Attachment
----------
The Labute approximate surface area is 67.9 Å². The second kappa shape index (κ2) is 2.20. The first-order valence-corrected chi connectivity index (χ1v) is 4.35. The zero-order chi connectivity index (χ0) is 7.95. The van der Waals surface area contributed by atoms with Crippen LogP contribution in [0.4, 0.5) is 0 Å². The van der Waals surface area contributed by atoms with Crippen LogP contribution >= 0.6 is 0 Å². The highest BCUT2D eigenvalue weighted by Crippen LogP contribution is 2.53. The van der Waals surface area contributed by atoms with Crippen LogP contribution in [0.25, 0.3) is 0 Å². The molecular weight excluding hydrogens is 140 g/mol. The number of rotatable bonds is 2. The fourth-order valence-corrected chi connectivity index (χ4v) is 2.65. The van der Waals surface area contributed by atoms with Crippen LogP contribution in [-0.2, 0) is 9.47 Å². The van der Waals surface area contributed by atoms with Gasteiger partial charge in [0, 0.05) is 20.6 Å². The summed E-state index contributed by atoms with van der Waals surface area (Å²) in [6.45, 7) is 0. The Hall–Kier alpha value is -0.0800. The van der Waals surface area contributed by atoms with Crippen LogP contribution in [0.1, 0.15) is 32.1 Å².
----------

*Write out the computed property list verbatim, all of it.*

The Labute approximate surface area is 67.9 Å². The second kappa shape index (κ2) is 2.20. The first-order valence-corrected chi connectivity index (χ1v) is 4.35. The zero-order chi connectivity index (χ0) is 7.95. The van der Waals surface area contributed by atoms with Crippen LogP contribution in [0.4, 0.5) is 0 Å². The van der Waals surface area contributed by atoms with Crippen LogP contribution >= 0.6 is 0 Å². The highest BCUT2D eigenvalue weighted by Crippen LogP contribution is 2.53. The van der Waals surface area contributed by atoms with Crippen LogP contribution in [0.25, 0.3) is 0 Å². The molecular weight excluding hydrogens is 140 g/mol. The number of rotatable bonds is 2. The fourth-order valence-corrected chi connectivity index (χ4v) is 2.65. The van der Waals surface area contributed by atoms with Crippen LogP contribution in [-0.2, 0) is 9.47 Å². The van der Waals surface area contributed by atoms with Gasteiger partial charge in [0, 0.05) is 20.6 Å². The summed E-state index contributed by atoms with van der Waals surface area (Å²) in [6.45, 7) is 0. The Hall–Kier alpha value is -0.0800. The van der Waals surface area contributed by atoms with Crippen LogP contribution in [0.1, 0.15) is 32.1 Å².